The times they are a changin’



Last week a US District Judge in California fired the first real shot at the NCAA. What it calls “amateur athletics”, siding with former UCLA basketball star Ed O’Bannon in a lawsuit he brought against the NCAA five years ago after discovering they were still profiting off of his likeness in video game licenses, many years after he had stopped playing college basketball.


The judge ruled that from now on the NCAA must pay every football and basketball player in Division I and FBS schools at least $5,000 a year for the use of their likenesses and names in such things as video games and jersey sales.


The money is to be deposited in an account which will then be paid to the player when they leave school. While the amount of money may seem small, the ramifications of the decision are enormous.


The NCAA has maintained for as long as it existed that it is an amateur organization, more concerned with education and campus life than making money and for a while I suppose that was true. But those days are long gone, and as far as I’m concerned, this potential change to the way the NCAA operates should be just the first change forced on what has become a billion dollar industry.


I am not going to walk out on the thin branches and say all college athletes should be paid. There are too many college athletes and too many programs that don’t make any money. For every Alabama or Texas or Oklahoma there are two or three University of Reno’s or Louisiana Lafayette’s – schools that don’t have huge television contracts and who don’t play in major conferences that have their own channel on TV.


To say the players at the big schools should get a salary means the players at the small schools deserve one too and I just don’t see how this can work. However, that does not mean some of the billions of dollars the NCAA is making off the work of these athletes should not start ending up in their wallets.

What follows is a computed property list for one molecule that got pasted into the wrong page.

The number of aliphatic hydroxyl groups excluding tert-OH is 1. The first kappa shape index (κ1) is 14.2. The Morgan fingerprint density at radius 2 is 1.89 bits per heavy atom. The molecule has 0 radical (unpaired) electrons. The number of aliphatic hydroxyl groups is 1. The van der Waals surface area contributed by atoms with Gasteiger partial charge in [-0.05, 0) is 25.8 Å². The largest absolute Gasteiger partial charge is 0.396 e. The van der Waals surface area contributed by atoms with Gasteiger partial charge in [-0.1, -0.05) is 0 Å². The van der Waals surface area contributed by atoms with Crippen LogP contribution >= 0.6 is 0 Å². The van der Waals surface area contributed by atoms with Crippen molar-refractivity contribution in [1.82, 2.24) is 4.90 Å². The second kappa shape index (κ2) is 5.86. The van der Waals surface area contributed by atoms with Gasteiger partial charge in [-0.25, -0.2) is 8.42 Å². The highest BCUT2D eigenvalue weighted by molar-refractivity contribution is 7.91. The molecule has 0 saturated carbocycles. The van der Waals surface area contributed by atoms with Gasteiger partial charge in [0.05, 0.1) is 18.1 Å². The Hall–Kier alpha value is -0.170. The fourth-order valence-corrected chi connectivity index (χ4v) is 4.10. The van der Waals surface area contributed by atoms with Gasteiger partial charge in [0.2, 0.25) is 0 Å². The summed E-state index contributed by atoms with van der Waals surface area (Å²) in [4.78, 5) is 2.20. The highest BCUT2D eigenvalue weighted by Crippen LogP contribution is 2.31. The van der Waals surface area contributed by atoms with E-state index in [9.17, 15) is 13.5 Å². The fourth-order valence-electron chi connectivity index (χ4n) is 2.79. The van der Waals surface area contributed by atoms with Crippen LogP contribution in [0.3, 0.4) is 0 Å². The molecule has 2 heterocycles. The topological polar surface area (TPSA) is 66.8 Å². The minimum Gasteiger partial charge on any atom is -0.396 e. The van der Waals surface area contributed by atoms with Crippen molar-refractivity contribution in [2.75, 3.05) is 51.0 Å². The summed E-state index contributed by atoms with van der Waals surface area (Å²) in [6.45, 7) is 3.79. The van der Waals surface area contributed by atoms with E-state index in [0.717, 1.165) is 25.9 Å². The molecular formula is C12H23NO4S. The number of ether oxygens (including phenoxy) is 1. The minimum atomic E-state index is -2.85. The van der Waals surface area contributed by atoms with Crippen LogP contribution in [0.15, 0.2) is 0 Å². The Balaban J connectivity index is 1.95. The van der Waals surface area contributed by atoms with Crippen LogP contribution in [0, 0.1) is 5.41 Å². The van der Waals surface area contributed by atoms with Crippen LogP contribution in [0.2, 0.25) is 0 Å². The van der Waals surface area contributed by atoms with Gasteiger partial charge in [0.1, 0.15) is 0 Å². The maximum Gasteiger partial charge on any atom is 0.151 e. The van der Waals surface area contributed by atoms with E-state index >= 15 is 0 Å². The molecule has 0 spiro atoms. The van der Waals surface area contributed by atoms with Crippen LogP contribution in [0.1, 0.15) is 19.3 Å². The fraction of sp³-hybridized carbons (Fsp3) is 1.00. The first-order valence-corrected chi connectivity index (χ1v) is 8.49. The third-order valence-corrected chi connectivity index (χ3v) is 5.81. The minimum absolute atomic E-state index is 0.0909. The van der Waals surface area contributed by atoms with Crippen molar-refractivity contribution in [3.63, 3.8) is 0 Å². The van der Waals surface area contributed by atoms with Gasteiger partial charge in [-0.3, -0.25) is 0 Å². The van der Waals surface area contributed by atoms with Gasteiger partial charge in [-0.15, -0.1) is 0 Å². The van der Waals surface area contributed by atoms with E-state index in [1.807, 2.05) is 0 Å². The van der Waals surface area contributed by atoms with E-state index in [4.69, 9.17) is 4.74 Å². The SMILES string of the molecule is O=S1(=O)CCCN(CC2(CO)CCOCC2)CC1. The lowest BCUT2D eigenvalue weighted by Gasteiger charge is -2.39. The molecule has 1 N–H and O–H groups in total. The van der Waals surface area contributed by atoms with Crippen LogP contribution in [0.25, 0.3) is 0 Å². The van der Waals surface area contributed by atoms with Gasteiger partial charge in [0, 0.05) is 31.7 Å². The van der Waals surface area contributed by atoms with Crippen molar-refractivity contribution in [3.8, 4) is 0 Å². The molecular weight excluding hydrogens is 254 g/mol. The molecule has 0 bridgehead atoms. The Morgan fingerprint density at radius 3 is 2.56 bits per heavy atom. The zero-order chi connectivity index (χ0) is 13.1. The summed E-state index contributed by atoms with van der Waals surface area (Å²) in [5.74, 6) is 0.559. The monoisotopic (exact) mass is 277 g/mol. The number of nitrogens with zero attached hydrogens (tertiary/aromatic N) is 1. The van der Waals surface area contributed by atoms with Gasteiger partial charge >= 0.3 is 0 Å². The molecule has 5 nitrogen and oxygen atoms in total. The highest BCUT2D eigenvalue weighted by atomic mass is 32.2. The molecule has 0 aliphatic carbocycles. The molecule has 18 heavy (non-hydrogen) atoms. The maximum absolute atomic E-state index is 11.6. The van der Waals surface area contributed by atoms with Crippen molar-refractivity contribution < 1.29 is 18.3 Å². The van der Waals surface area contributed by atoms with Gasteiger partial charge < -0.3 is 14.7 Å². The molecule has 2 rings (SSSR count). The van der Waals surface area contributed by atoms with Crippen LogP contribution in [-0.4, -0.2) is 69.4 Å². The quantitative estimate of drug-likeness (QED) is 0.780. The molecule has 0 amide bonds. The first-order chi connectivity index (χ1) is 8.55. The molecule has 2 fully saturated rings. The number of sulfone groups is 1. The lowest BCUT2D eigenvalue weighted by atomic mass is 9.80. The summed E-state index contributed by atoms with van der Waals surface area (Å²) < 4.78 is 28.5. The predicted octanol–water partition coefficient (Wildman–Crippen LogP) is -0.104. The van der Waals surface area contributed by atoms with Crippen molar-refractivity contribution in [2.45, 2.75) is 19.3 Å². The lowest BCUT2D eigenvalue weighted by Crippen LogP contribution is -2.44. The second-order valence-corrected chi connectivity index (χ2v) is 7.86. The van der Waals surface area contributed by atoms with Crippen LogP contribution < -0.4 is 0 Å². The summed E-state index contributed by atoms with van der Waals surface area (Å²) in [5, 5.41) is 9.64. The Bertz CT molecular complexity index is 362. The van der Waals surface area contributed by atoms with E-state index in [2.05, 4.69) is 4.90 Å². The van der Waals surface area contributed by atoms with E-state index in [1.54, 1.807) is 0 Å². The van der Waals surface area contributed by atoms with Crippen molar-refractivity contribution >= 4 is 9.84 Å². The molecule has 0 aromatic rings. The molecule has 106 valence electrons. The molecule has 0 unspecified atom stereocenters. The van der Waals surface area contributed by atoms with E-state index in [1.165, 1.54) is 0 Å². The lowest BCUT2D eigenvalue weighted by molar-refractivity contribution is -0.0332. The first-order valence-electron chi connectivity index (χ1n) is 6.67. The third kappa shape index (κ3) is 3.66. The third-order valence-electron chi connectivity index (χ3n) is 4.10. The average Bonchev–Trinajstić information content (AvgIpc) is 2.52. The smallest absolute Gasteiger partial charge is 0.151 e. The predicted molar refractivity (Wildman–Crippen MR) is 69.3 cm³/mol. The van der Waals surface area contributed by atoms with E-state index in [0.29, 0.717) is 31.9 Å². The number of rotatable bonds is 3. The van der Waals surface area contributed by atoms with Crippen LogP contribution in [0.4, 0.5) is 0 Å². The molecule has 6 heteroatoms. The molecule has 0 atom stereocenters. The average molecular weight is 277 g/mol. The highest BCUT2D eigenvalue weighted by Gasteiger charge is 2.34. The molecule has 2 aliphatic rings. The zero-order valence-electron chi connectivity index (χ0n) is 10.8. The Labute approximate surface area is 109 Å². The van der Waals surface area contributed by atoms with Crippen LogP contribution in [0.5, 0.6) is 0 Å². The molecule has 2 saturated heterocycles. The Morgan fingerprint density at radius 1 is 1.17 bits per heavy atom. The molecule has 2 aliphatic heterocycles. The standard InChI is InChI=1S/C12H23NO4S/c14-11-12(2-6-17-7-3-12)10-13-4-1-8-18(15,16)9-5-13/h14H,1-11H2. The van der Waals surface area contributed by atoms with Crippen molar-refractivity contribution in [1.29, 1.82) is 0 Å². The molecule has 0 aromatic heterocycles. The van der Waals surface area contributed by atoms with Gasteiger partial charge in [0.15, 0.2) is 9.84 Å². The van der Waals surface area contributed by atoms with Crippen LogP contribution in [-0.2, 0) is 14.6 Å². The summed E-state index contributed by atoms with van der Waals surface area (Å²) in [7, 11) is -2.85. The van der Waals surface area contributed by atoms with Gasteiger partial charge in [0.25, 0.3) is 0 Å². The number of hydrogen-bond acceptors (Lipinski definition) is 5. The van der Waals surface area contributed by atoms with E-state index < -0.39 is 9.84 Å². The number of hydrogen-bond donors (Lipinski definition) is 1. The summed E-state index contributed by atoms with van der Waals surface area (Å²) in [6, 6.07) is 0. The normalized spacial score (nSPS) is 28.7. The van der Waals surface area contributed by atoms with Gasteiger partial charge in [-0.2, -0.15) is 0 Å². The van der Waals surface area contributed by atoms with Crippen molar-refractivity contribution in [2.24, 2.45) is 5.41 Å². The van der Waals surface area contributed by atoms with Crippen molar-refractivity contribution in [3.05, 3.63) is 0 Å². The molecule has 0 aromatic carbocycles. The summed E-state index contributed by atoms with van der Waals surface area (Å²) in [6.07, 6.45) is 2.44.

I believe this ruling in a good start. Five thousand dollars a year per player is not life-changing money, either for the players or for the NCAA. However, it at least makes it look like the NCAA is no longer taking advantage of what has, to this point, been a license to print money off the fame of its athletes.


And I know, some people will now say that the athletes are being compensated by getting scholarships, but I would say that giving someone something they don’t really want is not really compensation. I mean, let’s be honest, most of the guys at major college football and basketball programs are simply there as a way to try and make it in the NFL or NBA – they are not concerned about getting an education and their graduation rates, and the numbers of players who leave school early are a perfect demonstration of this very fact.


So, now the players will get $5,000 a year and I say that’s good start. Of course, I won’t be happy until they also have the ability to do with their name and likeness as they please. I believe this will be a good second step on what is, hopefully, a changing path for college athletics.


Inevitably there will be appeals and, probably more appeals. Ed O’Bannon himself has said he is ready to go to the US Supreme Court and I’m sure the NCAA is as well – after all, they are trying to protect every last cent in a pie they have been eating from for decades. Ultimately, I believe O’Bannon and the athletes will prevail and they should. Because they are the ones the people are paying all that money to see – not the guys who run the NCAA.